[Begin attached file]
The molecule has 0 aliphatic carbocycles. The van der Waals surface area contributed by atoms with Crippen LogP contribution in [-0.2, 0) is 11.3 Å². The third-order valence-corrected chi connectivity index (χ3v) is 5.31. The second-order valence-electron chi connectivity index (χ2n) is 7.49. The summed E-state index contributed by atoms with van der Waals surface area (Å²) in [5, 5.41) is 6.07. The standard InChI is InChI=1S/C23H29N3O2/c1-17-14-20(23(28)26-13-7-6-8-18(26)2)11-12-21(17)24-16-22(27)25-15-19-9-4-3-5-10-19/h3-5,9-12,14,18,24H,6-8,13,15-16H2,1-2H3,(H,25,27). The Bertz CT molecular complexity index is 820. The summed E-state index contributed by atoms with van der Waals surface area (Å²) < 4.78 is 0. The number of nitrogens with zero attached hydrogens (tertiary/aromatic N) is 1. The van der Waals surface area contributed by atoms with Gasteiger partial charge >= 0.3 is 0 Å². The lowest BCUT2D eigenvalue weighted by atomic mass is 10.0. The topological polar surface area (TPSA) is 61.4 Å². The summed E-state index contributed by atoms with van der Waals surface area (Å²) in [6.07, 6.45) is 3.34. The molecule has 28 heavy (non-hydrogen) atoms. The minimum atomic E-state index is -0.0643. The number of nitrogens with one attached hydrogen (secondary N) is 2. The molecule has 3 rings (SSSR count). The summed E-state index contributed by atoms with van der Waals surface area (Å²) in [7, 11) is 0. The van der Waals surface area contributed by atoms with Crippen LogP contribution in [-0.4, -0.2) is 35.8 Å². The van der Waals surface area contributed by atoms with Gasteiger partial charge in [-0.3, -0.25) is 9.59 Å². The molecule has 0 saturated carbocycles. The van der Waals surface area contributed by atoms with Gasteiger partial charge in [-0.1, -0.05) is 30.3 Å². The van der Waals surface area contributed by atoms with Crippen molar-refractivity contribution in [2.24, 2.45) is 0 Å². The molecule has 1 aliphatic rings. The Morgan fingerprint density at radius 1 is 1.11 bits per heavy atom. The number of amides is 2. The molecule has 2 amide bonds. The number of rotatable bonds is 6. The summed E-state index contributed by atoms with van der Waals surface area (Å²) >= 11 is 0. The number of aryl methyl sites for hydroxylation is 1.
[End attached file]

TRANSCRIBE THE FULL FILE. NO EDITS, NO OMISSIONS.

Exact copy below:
The molecule has 0 aliphatic carbocycles. The van der Waals surface area contributed by atoms with Crippen LogP contribution in [-0.2, 0) is 11.3 Å². The third-order valence-corrected chi connectivity index (χ3v) is 5.31. The second-order valence-electron chi connectivity index (χ2n) is 7.49. The summed E-state index contributed by atoms with van der Waals surface area (Å²) in [5, 5.41) is 6.07. The standard InChI is InChI=1S/C23H29N3O2/c1-17-14-20(23(28)26-13-7-6-8-18(26)2)11-12-21(17)24-16-22(27)25-15-19-9-4-3-5-10-19/h3-5,9-12,14,18,24H,6-8,13,15-16H2,1-2H3,(H,25,27). The Bertz CT molecular complexity index is 820. The summed E-state index contributed by atoms with van der Waals surface area (Å²) < 4.78 is 0. The number of nitrogens with zero attached hydrogens (tertiary/aromatic N) is 1. The van der Waals surface area contributed by atoms with Gasteiger partial charge >= 0.3 is 0 Å². The lowest BCUT2D eigenvalue weighted by atomic mass is 10.0. The topological polar surface area (TPSA) is 61.4 Å². The summed E-state index contributed by atoms with van der Waals surface area (Å²) in [6.07, 6.45) is 3.34. The molecule has 28 heavy (non-hydrogen) atoms. The minimum atomic E-state index is -0.0643. The number of nitrogens with one attached hydrogen (secondary N) is 2. The molecule has 3 rings (SSSR count). The summed E-state index contributed by atoms with van der Waals surface area (Å²) in [7, 11) is 0. The van der Waals surface area contributed by atoms with Crippen LogP contribution in [-0.4, -0.2) is 35.8 Å². The van der Waals surface area contributed by atoms with Gasteiger partial charge in [-0.3, -0.25) is 9.59 Å². The molecule has 0 saturated carbocycles. The van der Waals surface area contributed by atoms with Gasteiger partial charge in [-0.1, -0.05) is 30.3 Å². The van der Waals surface area contributed by atoms with Crippen molar-refractivity contribution in [2.24, 2.45) is 0 Å². The molecule has 1 aliphatic rings. The Morgan fingerprint density at radius 1 is 1.11 bits per heavy atom. The number of amides is 2. The molecule has 2 amide bonds. The number of rotatable bonds is 6. The summed E-state index contributed by atoms with van der Waals surface area (Å²) >= 11 is 0. The number of aryl methyl sites for hydroxylation is 1.